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Blog General Infosec

Whois Data, More Important Than Ever

2018 has been a tough year to be a domain name Whois record. For years Whois has been a favorite and uniquely effective tool of security researchers and law enforcement to battle cybercrime and cyberattacks, yet now that data will be kept under wraps to be metered out, if at all, under the watchful eye of domain name registrars whose strongest orientation in this matter is to their own legal certainty and the privacy of their customers. The situation DNS finds itself in is the unfortunate result of today’s privacy-centric global policy regimes.

It used to be the case that, if you wanted to register a domain name and, say, use it to host a website that sells things to people, or use it to send email to people, or use it to host a service that collects information from people, one had to enter identifying registration information in the public Whois database. Which seemed to make reasonable sense. Individuals or organizations interested in hiding their identity had cost-effective options to do so, yet less than 25% of domains enabled this service.

Things are much different today. As a result of GDPR, all this identifying data is redacted from Whois. And proponents of the anonymization of the internet are saying that “see, the sky is not falling, Whois didn’t really matter after all”. Except that it does matter. It matters a great deal to the very same people GDPR is designed to protect.

ICANN and other organizations involved in debating the future of Whois have asked for concrete examples of security investigations or processes being impaired by the current global inability to identify the people or organizations that register and use domain names on the internet. This is a challenging ask simply because security researchers and law enforcement are appropriately reticent about leaking information during active investigations of cybercrime. However, last week’s revelations about the political influence campaigns being run by Iranian organizations give us a window into the importance of Whois data.

Election meddling is a hot-button issue, it gets to a very closely held civil right in most democratic countries. So last week’s announcements by Microsoft, cybersecurity company FireEye, Facebook, and Google regarding US midterm election influence campaigns being run on social media and also via state-sponsored phishing attacks, was widely distributed, read and referenced. Here are some quotes from the blog posts by these companies themselves:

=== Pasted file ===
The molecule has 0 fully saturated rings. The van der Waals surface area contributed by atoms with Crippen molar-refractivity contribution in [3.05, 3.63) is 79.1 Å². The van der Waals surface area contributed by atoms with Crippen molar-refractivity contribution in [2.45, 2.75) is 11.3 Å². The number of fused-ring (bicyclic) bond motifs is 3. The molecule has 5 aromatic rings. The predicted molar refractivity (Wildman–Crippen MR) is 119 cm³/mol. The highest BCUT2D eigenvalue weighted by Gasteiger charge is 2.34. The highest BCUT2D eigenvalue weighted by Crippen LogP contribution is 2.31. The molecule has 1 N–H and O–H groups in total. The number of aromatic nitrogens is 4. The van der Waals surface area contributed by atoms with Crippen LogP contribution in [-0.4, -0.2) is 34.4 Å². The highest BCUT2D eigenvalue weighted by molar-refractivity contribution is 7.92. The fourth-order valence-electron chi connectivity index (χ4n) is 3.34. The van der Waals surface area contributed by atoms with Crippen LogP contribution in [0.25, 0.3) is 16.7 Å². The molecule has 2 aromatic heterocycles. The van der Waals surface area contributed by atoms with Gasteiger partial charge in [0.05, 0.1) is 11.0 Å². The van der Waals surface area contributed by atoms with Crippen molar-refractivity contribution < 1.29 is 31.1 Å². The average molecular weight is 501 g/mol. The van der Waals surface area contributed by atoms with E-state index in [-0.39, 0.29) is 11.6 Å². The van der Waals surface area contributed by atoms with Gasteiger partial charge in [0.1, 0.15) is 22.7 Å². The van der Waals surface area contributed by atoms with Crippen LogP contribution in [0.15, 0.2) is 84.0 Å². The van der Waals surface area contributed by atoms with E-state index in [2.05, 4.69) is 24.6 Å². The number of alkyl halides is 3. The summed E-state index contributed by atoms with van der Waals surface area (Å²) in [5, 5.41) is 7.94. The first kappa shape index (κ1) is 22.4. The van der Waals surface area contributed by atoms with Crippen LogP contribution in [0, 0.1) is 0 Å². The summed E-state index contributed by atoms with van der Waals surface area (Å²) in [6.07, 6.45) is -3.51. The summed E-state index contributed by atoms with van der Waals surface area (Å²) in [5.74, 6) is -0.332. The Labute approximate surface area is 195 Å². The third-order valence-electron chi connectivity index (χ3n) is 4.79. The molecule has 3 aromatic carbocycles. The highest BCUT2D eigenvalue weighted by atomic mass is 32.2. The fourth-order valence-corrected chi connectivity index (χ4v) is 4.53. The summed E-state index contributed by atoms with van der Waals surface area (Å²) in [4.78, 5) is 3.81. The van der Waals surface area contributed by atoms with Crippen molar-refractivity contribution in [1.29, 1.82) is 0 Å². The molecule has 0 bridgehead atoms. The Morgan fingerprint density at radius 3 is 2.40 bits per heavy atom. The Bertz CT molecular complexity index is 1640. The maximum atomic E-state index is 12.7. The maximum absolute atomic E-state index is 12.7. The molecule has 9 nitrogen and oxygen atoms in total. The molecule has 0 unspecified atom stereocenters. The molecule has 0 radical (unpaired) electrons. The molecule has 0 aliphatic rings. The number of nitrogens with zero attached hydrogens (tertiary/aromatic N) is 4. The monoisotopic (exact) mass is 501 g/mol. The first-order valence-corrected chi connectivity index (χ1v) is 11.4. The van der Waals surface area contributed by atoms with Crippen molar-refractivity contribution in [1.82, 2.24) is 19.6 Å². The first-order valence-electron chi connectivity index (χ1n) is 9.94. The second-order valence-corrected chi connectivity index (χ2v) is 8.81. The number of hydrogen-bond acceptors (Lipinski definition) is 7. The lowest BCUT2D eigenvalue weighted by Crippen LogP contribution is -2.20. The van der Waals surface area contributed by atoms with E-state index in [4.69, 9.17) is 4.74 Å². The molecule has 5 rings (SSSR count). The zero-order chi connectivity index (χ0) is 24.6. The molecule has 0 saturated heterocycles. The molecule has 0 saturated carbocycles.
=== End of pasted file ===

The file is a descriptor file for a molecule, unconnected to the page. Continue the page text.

FireEye’s confidence to name Iranian actors as the responsible party stems from “a combination of indicators, including site registration data” as well as “Registrant emails from the sites ‘Liberty Front Press’ and Instituto Manquehue’ “

Facebook builds on the FireEye research and through investigation of Facebook Accounts and Pages is “able to link this network to Iranian state media through publicly available website registration information, as well as the use of related IP Addresses and Facebook Pages sharing the same admins.”

Google’s blog post implicates the Islamic Republic of Iran Broadcasting (IRIB) by noting “Technical data associated to these actors is strongly linked to the official IRIB address space…domain ownership information about these actors is strongly linked to IRIB account information…(and) Account metadata and subscriber information associated with these actors is strongly linked to the corresponding information associated with the IRIB”

Domain name Whois data isn’t going to solve the world’s cyberattack problems all on its own, but these investigations, centering on an issue of global importance that threatens our very democracy, likely get severely impaired without it. And this is just the tip of the iceberg, a few uniquely important investigations among the hundreds of thousands of cyberattacks going on all day every day all over the globe by people and organizations that can now hide behind the anonymity inherent in today’s internet. It’s reasonable that domain names used for certain commercial or functional purposes should require transparent registration information. Whois is not a crime.